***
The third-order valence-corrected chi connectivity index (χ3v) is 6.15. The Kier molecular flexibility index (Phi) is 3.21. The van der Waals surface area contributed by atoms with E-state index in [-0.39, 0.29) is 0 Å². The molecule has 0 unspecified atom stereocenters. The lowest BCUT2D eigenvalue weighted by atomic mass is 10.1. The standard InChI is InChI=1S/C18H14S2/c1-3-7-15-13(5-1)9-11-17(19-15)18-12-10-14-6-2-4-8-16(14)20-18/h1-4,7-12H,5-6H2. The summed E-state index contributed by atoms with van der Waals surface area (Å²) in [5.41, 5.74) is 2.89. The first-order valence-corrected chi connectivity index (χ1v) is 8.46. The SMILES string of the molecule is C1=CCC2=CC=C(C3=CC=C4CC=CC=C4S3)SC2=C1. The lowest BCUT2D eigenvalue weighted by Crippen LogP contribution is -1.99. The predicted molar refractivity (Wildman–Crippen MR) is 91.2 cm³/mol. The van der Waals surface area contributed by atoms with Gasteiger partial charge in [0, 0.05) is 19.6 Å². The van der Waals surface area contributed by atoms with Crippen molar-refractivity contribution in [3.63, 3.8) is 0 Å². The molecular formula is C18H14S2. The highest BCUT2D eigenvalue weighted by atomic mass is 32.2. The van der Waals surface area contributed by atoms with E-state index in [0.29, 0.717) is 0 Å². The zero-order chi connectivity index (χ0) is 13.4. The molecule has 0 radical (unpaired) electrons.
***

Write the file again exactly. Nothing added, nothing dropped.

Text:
The third-order valence-corrected chi connectivity index (χ3v) is 6.15. The Kier molecular flexibility index (Phi) is 3.21. The van der Waals surface area contributed by atoms with E-state index in [-0.39, 0.29) is 0 Å². The molecule has 0 unspecified atom stereocenters. The lowest BCUT2D eigenvalue weighted by atomic mass is 10.1. The standard InChI is InChI=1S/C18H14S2/c1-3-7-15-13(5-1)9-11-17(19-15)18-12-10-14-6-2-4-8-16(14)20-18/h1-4,7-12H,5-6H2. The summed E-state index contributed by atoms with van der Waals surface area (Å²) in [5.41, 5.74) is 2.89. The first-order valence-corrected chi connectivity index (χ1v) is 8.46. The SMILES string of the molecule is C1=CCC2=CC=C(C3=CC=C4CC=CC=C4S3)SC2=C1. The lowest BCUT2D eigenvalue weighted by Crippen LogP contribution is -1.99. The predicted molar refractivity (Wildman–Crippen MR) is 91.2 cm³/mol. The van der Waals surface area contributed by atoms with Gasteiger partial charge in [0, 0.05) is 19.6 Å². The van der Waals surface area contributed by atoms with Crippen molar-refractivity contribution in [3.63, 3.8) is 0 Å². The molecular formula is C18H14S2. The highest BCUT2D eigenvalue weighted by atomic mass is 32.2. The van der Waals surface area contributed by atoms with E-state index in [0.29, 0.717) is 0 Å². The zero-order chi connectivity index (χ0) is 13.4. The molecule has 0 radical (unpaired) electrons.